Built around 1840, was the P. Ballantine and Sons Brewery, Ferry and Freeman Streets. It was closed in 1972. This once huge complex, now partly demolished. At one time it was the largest brewing establishment in the United States. (Newark Preservation and Landmarks Committee, 1983).

Newark became a city in 1836. By 1840 its population was 17,000. This was soon to change with increasing immigration. In the 1830's the Irish and Germans started coming (Helmreich 1999:10). The Germans and Irish settled in the Ironbound section. They then moved to Prince Street. Then towards the turn of the 20th century, Italians, Hungarians, Poles, and Portuguese immigrants started coming. Jewish immigrants started coming in larger numbers in 1881. Some 45,000 of them came to Newark. (Helmreich 1999:22) The first group of Jewish, mostly from Germany settled in the Canal Street area from Hunterdon Street to the west to Adams Street to the east and from Clay Street to the north to Clinton Avenue to the south. By the turn of the century they had moved into the Central or Third Ward, replacing the Irish and Germans who had come there from the Ironbound section of the city. (Helmreich 1999:49-50) The Jews started moving into the Prince Street area, and the Irish and Germans started moving out.

The Jews owned the stores strung out along Ferry Street. The main drag that ran through the neighborhood was Ferry Street. Boys would dive off near the Jackson Street Bridge. It was a close-knit community with its center at the synagogue on Jefferson Street, Congregation Toras Emes. The geographical separation of Down Neck (Ironbound)from the rest of Newark has given those who grew up there a special feeling of esprit des corps even greater than those who came from greater Newark. Helmreich 1999:55 Italians and Jews were socially friendly. Helmreich 1999:170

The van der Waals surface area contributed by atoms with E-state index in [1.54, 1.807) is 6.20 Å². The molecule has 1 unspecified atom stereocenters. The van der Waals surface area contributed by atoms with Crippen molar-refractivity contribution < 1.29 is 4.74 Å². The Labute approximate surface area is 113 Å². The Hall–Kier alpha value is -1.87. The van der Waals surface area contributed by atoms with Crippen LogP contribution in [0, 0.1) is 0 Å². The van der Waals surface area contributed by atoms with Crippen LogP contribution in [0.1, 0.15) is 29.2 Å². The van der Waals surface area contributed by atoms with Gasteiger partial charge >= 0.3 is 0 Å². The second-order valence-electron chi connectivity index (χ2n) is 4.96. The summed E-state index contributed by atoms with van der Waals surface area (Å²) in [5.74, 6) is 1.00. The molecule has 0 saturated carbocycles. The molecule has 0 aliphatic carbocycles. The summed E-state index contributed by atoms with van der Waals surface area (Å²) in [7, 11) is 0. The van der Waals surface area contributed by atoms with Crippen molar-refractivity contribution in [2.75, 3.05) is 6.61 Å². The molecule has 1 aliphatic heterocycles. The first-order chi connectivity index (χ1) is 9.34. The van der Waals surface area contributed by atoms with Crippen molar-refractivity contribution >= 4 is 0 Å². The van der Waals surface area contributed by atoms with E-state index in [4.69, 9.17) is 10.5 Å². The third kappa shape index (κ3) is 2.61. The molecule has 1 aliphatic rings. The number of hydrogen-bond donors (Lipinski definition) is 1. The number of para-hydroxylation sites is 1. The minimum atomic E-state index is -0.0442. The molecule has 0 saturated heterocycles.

Before 1865 Italians were unknown in Newark. The first big immigration stream was between 1870 and 1880. The first Italian quarter in Newark was in the "First Ward" in an area surrounding Boyden and Drift Streets. They fought with the Irish. The Italians then moved to Seventh and Eighth Avenues and the intervening streets and alleys. (Churchill:33-34) River Street, between Mulberry Street and the present McCarter Highway, was the center of the second Italian colony established in Newark in the decade 1870-1880.

The Italians flourished in the River Street colony, but overflow soon pushed east of the old Pennsylvania railroad station into the heart of the "Down Neck" (ironbound) section. By 1900 Italians had moved along Ferry Street as far as Wilson Avenue (then Hamburg Place) and gradually filled all intersecting and parallel streets southward towards the port meadows and wasteland. The Italian occupation of the "Ironbound" era, displacing native American and previously established German groups, was symbolized by the sale of a Protestant church which around 1900 became the church of Our Lady of Mt. Carmel. It was on the corner of McWhorter and Ferry Streets, almost in the center of the slowly dissolving River Street and the rapidly growing Ironbound Italian quarter. (Churchill 1975:27)